Darryl hammond has spent his pro football career playing up to 75% of the snaps a game on a walled-in field that's slightly more forgiving than the top of a pool table. He's 38 years old, still plays both ways, and has only one complaint. "Watching film takes forever," says Hammond, a 6'3", 220-pound wide receiver and linebacker for the Nashville Kats, the fifth team he has played for in his Arena Football League--record 15 seasons. "You have to watch both sides of the ball. Last week it seemed like it was about three hours, easily."
Studying film wasn't much of an issue during Hammond's first season, with the now-defunct Albany Firebirds. "My coach used to want to get through practice fast so he could make his tee time," Hammond remembers. In the league's inaugural years, players earned $500 per victory and $400 per loss. Teams were often transported to arenas on school buses, and training tables were unheard of. "Back then," Hammond says, "breakfast and lunch were on you."
Nowadays not only is Hammond better fed, but he has also seen his salary increase twentyfold (it peaked a few years ago at $102,000). Yet those who have known him since his career began say he hasn't changed much from the 24-year-old rookie who drove a forklift at a Ben & Jerry's plant to make ends meet. Hammond still maintains a strict diet of oatmeal for breakfast and lean meat and vegetables for dinner; he still wows his teammates with his intense workouts and yoga sessions, which have helped him avoid serious injury; and he still gets 71/2 hours of sleep a night and takes a 30-minute nap every day. Most important, his effort on the field has never wavered. "He still lays out for balls every day in practice," marvels Kats coach Pat Sperduto, who played against Hammond in the early '90s.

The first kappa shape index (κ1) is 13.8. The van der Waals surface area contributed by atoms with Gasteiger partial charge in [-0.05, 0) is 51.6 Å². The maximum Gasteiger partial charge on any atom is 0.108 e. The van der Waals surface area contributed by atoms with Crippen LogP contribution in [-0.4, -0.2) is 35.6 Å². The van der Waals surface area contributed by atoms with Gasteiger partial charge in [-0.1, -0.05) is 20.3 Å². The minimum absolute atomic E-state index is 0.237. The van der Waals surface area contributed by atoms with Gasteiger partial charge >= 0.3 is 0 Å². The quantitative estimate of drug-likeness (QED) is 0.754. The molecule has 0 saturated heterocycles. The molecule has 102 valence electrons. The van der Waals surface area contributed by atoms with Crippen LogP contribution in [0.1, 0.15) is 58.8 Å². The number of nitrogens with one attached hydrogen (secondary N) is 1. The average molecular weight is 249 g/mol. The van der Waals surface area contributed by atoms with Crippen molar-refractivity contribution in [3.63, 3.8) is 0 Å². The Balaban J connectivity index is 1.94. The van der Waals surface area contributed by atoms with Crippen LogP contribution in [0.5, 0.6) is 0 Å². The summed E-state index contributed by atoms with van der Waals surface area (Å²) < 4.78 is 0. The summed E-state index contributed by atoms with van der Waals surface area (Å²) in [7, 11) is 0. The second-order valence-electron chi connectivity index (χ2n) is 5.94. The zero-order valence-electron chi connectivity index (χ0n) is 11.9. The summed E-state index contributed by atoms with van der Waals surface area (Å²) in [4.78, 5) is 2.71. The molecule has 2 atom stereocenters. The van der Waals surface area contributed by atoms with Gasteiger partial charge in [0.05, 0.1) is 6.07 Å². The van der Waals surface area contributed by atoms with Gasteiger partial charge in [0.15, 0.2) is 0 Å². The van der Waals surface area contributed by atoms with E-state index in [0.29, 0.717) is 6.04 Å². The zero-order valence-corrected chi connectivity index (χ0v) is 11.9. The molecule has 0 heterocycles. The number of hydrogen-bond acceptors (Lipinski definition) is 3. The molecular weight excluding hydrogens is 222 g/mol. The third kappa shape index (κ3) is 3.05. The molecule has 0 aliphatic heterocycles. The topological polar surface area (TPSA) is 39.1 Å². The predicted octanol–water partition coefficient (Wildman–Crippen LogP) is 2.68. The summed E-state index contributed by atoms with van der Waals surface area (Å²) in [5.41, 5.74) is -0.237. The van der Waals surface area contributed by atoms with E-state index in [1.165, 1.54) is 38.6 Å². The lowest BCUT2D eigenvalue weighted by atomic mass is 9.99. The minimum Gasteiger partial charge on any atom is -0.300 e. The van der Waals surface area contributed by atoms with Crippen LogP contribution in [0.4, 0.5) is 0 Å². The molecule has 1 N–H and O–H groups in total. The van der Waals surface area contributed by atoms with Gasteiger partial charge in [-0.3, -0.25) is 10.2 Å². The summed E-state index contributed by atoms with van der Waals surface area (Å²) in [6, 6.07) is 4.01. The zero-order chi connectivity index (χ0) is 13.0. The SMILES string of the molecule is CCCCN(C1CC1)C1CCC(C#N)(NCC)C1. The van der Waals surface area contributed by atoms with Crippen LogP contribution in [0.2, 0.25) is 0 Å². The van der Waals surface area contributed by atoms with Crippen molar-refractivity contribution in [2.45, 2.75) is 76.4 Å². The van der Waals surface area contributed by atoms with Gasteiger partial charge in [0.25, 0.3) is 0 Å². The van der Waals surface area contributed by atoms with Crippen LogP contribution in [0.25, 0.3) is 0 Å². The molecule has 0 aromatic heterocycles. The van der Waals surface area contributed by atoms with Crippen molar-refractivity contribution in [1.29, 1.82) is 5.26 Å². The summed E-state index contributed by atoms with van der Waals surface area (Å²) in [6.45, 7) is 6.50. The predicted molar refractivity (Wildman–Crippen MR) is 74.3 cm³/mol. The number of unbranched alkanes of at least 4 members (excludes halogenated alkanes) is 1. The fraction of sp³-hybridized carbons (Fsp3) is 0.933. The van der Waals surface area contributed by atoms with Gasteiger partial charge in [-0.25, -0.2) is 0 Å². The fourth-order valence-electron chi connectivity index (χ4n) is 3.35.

Though Hammond is now financially comfortable, he continues to work during the off-season--although a recent job as Michael Irvin's body double in the upcoming remake of The Longest Yard was decidedly more glamorous than the forklift gig.
Long ago, when he was an honorable mention All-ACC strong safety at Virginia, Hammond had NFL dreams. He was invited to the New Orleans Saints' training camp as a free agent in 1989 but was cut before the season began. The New York Jets signed him the next year, but on the eve of his flight to their camp, right after he had completed his last exam for his sociology degree, he decided that he was too burned out to focus on football. "Everyone thought I was crazy," he says. "I don't regret it at all." The NFL didn't call again.
Hammond is big enough to play receiver or safety in the NFL but a touch too slow; he's fast enough to be an NFL linebacker but slightly too small. He is, however, a prototype player in a league that rewards versatility and smarts over size and speed. While most Arena leaguers are forced to learn a second position from scratch, Hammond's understanding of both offense and defense was fully formed when he entered the AFL; he had played wideout for three years in college before switching to safety.
Hammond's career statistics corroborate Sperduto's description of him as "hands down, one of the best" two-way players in Arena league history. Hammond ranks fourth alltime in receptions (776), ninth in receiving yards (8,324) and third in tackles (622). He turned in his finest offensive season two years ago with the Georgia Force, when he caught 89 balls for 1,040 yards and 21 touchdowns--at age 36.
But Hammond's most impressive statistic is his tenure in the league. "The dude is unreal," says James Baron, a Kats lineman who for six of his nine AFL seasons has been a teammate of Hammond's. Says Hammond jokingly, "It's like I've played 30 years in NFL time."
Despite Baron's assurances that his friend has three or four more years in him, retirement thoughts aren't far from Hammond's mind. (Of course, he once said he'd be surprised if he made it to 10 Arena seasons.) After a 62-49 early-season loss to the New York Dragons, during which he absorbed a brutal, crowd-quieting hit from defensive back Corey Johnson, Hammond sat by himself, the sweat still dripping off his scalp, and admitted that he wasn't that 24-year-old rookie anymore. "It used to take me a day after a game to recover," he said, smiling. "Now it's taking me two days. I do notice that."